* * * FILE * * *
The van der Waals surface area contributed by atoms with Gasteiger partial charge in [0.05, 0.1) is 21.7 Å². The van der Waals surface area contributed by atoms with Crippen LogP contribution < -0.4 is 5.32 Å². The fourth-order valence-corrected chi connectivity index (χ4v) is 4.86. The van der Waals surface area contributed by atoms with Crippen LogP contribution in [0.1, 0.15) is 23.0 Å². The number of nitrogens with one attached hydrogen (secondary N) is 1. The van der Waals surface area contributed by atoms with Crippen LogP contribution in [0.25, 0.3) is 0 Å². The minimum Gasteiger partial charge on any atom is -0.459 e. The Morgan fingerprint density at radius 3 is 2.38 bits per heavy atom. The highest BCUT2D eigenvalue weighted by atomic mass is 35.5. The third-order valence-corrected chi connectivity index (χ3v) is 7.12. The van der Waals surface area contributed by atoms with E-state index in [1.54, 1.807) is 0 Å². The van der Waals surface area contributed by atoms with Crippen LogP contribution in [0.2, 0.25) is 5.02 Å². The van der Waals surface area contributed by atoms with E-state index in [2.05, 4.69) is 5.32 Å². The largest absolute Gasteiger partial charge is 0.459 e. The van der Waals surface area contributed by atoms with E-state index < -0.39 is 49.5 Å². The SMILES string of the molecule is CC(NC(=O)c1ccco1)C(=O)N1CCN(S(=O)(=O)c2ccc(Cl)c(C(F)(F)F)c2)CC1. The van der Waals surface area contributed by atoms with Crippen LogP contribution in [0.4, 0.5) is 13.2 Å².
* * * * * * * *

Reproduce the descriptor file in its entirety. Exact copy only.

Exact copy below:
The van der Waals surface area contributed by atoms with Gasteiger partial charge in [0.05, 0.1) is 21.7 Å². The van der Waals surface area contributed by atoms with Crippen LogP contribution < -0.4 is 5.32 Å². The fourth-order valence-corrected chi connectivity index (χ4v) is 4.86. The van der Waals surface area contributed by atoms with Crippen LogP contribution in [0.1, 0.15) is 23.0 Å². The number of nitrogens with one attached hydrogen (secondary N) is 1. The van der Waals surface area contributed by atoms with Crippen LogP contribution in [0.25, 0.3) is 0 Å². The minimum Gasteiger partial charge on any atom is -0.459 e. The Morgan fingerprint density at radius 3 is 2.38 bits per heavy atom. The highest BCUT2D eigenvalue weighted by atomic mass is 35.5. The third-order valence-corrected chi connectivity index (χ3v) is 7.12. The van der Waals surface area contributed by atoms with E-state index in [1.54, 1.807) is 0 Å². The van der Waals surface area contributed by atoms with Crippen LogP contribution in [0.2, 0.25) is 5.02 Å². The van der Waals surface area contributed by atoms with E-state index in [2.05, 4.69) is 5.32 Å². The largest absolute Gasteiger partial charge is 0.459 e. The van der Waals surface area contributed by atoms with E-state index < -0.39 is 49.5 Å². The SMILES string of the molecule is CC(NC(=O)c1ccco1)C(=O)N1CCN(S(=O)(=O)c2ccc(Cl)c(C(F)(F)F)c2)CC1. The van der Waals surface area contributed by atoms with Crippen LogP contribution in [0.4, 0.5) is 13.2 Å².